Fracking (Hydraulic Fracturing). Is it really bad? What are the dangers?
What is fracking?
"Fracking" (short for hydraulic fracturing) is a very controversial process for extracting natural oil and gas from undergound shale rock layers. Gas which was once unreachable with older technologies can now be extracted using modern techniques.
On the face of it, fracking is quite a simple process. First, drilling into the rock layer takes place - this can be vertical drilling, but is more commonly horizontal. Then, a high-pressure water mixture is directed at the rock to release the gas inside. The gas can then be brought to the surface. This high pressure mixture fractures the rock, allowing the gas to escape - hence the term "fracking".
So why is fracking so controversial?
Energy companies say they are doing all they can to make sure fracking in done safely. Governments say that is brings enourmous benefits to the economy. However, environmentalists say that fracking is potentially an environmental disaster. Ian R Crane, an ex-oilfield executive, has become a leading opponant of fracking in the UK
So why is it so controversial?
There are three main problems which have been linked to fracking;
- The sheer amount of water needed - so much so, that some have claimed that the process could make water shortages more common
- The risk of pollution from the chemicals used
- The risk of earthquakes - these have already been proven to be caused in some areas to the satisfaction of many experts.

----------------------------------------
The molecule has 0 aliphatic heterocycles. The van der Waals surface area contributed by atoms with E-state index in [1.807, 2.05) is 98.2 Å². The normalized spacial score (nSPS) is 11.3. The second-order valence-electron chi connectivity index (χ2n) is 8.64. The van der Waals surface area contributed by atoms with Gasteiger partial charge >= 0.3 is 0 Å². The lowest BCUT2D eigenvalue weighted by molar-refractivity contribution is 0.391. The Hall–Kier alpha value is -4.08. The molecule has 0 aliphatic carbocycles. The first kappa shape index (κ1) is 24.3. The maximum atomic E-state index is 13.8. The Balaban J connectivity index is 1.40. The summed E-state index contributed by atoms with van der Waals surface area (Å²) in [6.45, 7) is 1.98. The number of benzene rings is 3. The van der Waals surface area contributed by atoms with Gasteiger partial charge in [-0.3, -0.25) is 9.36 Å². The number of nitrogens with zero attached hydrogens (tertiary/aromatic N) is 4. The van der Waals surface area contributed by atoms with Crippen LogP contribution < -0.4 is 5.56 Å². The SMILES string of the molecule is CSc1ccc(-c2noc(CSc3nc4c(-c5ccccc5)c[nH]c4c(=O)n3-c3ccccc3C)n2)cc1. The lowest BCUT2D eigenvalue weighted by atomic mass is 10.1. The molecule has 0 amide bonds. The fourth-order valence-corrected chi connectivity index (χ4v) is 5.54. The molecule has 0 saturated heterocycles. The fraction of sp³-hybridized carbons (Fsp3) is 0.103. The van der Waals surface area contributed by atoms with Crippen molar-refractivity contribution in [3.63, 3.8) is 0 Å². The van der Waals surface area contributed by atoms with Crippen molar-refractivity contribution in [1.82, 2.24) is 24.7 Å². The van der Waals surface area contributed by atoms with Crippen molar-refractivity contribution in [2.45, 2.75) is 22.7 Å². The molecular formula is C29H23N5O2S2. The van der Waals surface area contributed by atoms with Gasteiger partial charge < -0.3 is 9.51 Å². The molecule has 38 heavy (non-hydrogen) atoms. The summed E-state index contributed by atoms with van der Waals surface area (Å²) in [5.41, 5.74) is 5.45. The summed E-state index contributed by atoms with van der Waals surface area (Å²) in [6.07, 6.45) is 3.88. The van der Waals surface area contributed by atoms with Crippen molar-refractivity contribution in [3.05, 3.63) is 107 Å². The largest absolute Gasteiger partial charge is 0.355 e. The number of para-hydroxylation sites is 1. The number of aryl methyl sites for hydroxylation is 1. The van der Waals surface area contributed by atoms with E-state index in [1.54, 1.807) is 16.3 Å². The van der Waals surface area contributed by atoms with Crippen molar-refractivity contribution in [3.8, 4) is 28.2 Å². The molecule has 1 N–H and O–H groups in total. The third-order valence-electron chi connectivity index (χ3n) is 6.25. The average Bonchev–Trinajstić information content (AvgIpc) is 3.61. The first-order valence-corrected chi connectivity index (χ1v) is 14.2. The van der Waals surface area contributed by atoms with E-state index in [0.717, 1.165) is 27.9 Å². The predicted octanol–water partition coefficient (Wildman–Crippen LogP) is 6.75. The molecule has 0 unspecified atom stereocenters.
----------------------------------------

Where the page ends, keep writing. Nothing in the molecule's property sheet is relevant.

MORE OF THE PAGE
A fourth problem, according to environmental campaigners, is that fracking is another process of recovering fossil fuels, which is diverting attention and investment away from renewable energy.
The sheer amount of water needed
Carbonbrief.org reports that
"One shale gas well might require anything from a few thousand to 20 million litres of water, according to the International Energy Agency. To put that in context, 20 million litres is equivalent to more than six hundred truckloads of water."
According to an article on the greenpeace website, concerns have been raised by Water UK, the UK environment agency and the UK Department of Energy and Climate change.
The risk of pollution from the chemicals used
There are many, many chemicals which can be used in the process.These chemicals are mixed and pumped at very high pressure into the ground, and could potentially get into the water supply. There is a spreadsheet available for download from here
And a list can be viewed online here
Some of these chemicals have been linked to health problems, including cancer. The UK NHS website has an article about this here
The risk of Earthquakes
In 2011, newscientist.com reported that
In April and May this year, two small earthquakes struck the UK near the town of Blackpool. Suspicion immediately fell on hydraulic fracturing, known as fracking – a controversial process to extract natural gas by fracturing the surrounding rock. A report has now confirmed that fracking caused the earthquakes.
In September 2013, nbcnews.com reported
"Wastewater from the controversial practice of fracking appears to be linked to all the earthquakes in a town in Ohio that had no known past quakes, research now reveals."
Review of the evidence
Many people feel that in Canada, the US and Australia, there is already a lot of evidence to show that high pressure fracking is causing contamination of the water, soil and air. A video has been released examining this subject called "The Truth Behind the Dash for Gas" a short extract of whch is below.
Energy companies say they are doing their best to minimise any problems.
So what are the facts? Do you have any first hand experience of fracking in your area, or do you know of anybody who has? If so, I'd appreciate your comments below so we can all increase our knowledge.